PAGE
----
Lena Reinhard: One big topic that I see with a lot of engineers I've worked with and new managers as well, so my clients now is figuring out how to feel successful about your work because a lot of folks come from coding a lot, doing a lot of technical contributions, maybe collaborating, peer programming, and then suddenly you are in meetings all day, you're meeting all these business people who have very specific ideas for how things should work. You're spending a lot of time just talking, chatting, and at the end of the day, you may feel like you got nothing done.

One big factor in that is that what also tends to fall away is the dopamine hits from actually shipping things, checking items off your to-do list, and so even from a neuroscience perspective, there is a factor here where our bodies may not be working in our favor. And so, essentially, you're dealing with a lot of work now that's much more ambiguous, a lot of management projects take forever to get done. You may talk weeks, months to see things through.

And so, one of the big things I always encourage folks who are new to these roles, think about what success means for you because one part is of course, you at the end of the day feeling okay about the work you did, feeling like you got things done, feeling okay, I did a decent job. The other part is then, of course, also how do other people view your work, are you moving into the direction that's expected for you. I found the internal part is easily overlooked.

The couple techniques that I've used with folks there is one, just keep a record of what you're doing because just at the end of the day, seeing here are all the things that I did can at least give you a sense of, okay, I didn't just sit around all day and do nothing. Another part can also be thinking about what you enjoy about this work. What are the things that you get joy out of? What are the nice moments that you have? Like, "Hey, I was able to help someone with something or I got positive feedback from someone." Write those down because they're so easy to forget, but they can make a huge difference in just how you feel about your own work.

Then, the other part, just sort of more the external view is also speak with your manager about what are their expectations and not just expectations at a really abstract high level in the sense of, "Oh, you own delivery for the team," but what does that actually mean? What are concrete goals that you have? You have something that you can work towards that's ideally concrete and quantifiable in some way. And so, this whole thing of feeling successful in your role as a new manager, I would also say give yourself time, be patient with yourself, because it's going to take some adjustment. You're coming from something that you know how to excel in which is engineering work and you're moving into territory that's very unknown for you and that's going to take some time to get used to to figure out how to actually get good at those things.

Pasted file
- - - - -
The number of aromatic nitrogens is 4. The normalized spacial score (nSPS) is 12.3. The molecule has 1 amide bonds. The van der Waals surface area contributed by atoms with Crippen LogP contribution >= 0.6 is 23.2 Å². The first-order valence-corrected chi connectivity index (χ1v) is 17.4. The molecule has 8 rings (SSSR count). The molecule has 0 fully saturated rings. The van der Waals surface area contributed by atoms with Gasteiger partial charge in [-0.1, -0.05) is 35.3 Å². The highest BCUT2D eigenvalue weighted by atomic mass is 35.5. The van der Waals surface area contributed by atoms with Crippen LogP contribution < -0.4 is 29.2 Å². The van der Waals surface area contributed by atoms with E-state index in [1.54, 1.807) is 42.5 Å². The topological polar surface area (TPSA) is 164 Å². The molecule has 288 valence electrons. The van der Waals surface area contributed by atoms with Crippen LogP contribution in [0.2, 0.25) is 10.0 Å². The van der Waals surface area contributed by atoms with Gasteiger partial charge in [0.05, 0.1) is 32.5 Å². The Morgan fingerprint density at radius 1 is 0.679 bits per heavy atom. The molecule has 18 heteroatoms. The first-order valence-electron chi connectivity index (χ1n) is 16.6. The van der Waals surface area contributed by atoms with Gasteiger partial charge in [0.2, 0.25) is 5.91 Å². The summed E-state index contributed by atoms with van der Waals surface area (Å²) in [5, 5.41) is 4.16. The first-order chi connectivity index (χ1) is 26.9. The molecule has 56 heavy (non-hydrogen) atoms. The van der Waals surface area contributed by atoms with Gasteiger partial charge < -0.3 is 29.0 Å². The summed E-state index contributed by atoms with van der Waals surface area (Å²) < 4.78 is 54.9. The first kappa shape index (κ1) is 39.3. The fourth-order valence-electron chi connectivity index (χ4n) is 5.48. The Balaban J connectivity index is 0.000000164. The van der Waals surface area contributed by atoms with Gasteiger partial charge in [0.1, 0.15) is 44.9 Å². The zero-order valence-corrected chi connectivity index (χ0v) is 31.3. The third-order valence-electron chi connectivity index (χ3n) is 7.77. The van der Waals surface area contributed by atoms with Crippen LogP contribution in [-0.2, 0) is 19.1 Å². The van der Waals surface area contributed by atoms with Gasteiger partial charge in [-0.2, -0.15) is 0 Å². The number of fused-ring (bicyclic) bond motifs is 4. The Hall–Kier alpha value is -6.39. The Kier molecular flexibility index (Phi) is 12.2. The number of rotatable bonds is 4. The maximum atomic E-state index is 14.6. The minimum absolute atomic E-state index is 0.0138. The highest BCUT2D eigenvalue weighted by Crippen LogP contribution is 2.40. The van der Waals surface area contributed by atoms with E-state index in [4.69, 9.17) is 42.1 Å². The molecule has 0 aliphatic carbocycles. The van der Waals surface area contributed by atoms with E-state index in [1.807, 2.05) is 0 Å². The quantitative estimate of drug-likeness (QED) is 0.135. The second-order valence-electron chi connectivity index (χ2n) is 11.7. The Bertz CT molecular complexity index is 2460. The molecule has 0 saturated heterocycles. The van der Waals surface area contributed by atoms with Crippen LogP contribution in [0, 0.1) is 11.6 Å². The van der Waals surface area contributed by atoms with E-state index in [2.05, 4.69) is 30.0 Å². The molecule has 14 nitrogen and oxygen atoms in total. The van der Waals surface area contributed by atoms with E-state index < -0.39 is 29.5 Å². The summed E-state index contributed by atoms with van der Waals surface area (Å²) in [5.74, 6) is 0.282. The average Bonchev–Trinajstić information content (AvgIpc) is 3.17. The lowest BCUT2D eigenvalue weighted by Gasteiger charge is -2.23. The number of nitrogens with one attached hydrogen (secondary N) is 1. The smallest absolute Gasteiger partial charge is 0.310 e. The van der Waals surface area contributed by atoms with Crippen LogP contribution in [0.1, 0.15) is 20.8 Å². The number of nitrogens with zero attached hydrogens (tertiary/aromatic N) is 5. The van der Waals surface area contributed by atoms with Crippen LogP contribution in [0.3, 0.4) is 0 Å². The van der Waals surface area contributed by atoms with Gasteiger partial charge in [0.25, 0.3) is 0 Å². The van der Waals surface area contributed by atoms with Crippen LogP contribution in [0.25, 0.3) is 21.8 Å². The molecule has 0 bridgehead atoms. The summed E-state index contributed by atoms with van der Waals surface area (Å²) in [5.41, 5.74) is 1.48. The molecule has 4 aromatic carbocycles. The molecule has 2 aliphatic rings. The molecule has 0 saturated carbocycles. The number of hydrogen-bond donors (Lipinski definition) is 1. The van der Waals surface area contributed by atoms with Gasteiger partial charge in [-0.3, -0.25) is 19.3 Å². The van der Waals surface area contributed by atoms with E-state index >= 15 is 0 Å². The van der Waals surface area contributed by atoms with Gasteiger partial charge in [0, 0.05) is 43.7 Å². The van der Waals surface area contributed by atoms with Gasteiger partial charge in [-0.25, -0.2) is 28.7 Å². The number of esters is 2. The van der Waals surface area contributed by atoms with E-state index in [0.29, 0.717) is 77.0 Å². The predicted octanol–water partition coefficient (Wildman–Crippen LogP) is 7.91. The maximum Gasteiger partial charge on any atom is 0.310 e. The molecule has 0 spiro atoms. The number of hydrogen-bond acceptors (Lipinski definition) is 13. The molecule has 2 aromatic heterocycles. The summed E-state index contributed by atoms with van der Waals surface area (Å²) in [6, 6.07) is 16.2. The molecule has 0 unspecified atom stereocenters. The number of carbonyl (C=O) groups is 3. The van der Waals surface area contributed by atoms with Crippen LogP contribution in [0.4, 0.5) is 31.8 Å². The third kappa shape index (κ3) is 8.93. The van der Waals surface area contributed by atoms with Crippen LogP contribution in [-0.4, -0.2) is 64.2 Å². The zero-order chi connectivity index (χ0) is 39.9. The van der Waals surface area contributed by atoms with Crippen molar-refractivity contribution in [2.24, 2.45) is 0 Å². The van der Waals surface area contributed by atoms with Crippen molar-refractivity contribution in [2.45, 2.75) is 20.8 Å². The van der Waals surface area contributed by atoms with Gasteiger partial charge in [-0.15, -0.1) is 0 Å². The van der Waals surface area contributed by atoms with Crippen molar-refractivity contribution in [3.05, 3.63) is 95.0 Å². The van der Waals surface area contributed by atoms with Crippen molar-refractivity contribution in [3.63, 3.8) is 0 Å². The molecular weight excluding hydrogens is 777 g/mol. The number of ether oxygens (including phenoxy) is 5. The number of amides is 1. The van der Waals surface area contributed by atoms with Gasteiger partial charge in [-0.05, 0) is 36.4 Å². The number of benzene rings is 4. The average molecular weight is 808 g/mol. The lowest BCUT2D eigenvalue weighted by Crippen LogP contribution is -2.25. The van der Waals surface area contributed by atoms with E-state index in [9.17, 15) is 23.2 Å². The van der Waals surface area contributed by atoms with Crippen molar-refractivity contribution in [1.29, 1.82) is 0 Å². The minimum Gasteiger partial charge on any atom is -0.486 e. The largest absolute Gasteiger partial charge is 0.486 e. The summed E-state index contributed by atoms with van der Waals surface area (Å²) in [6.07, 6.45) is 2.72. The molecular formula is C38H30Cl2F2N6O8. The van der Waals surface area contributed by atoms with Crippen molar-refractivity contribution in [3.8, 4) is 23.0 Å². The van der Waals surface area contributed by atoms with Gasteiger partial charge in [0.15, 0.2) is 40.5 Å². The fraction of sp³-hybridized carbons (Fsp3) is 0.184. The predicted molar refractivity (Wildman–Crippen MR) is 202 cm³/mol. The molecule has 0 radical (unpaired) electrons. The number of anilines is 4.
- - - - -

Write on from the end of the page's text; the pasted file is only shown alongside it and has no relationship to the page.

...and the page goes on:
At the beginning, a lot of things may feel very awkward or at least not very fulfilling and that doesn't necessarily have to mean that the role is wrong for you, but it's just a very different way of working and a different way of seeing the world and thinking about the world. I would also say figure out how much time you're giving yourself. Usually, I found that between three and six months of adjustment, it works for most people and that they're starting to get into things and feel like they're actually getting a grip on the new role and also find some support throughout that. Find a mentor, a sponsor or if there are some great Slack communities out there for engineering managers, or you can find community, just make sure you're not going through this alone.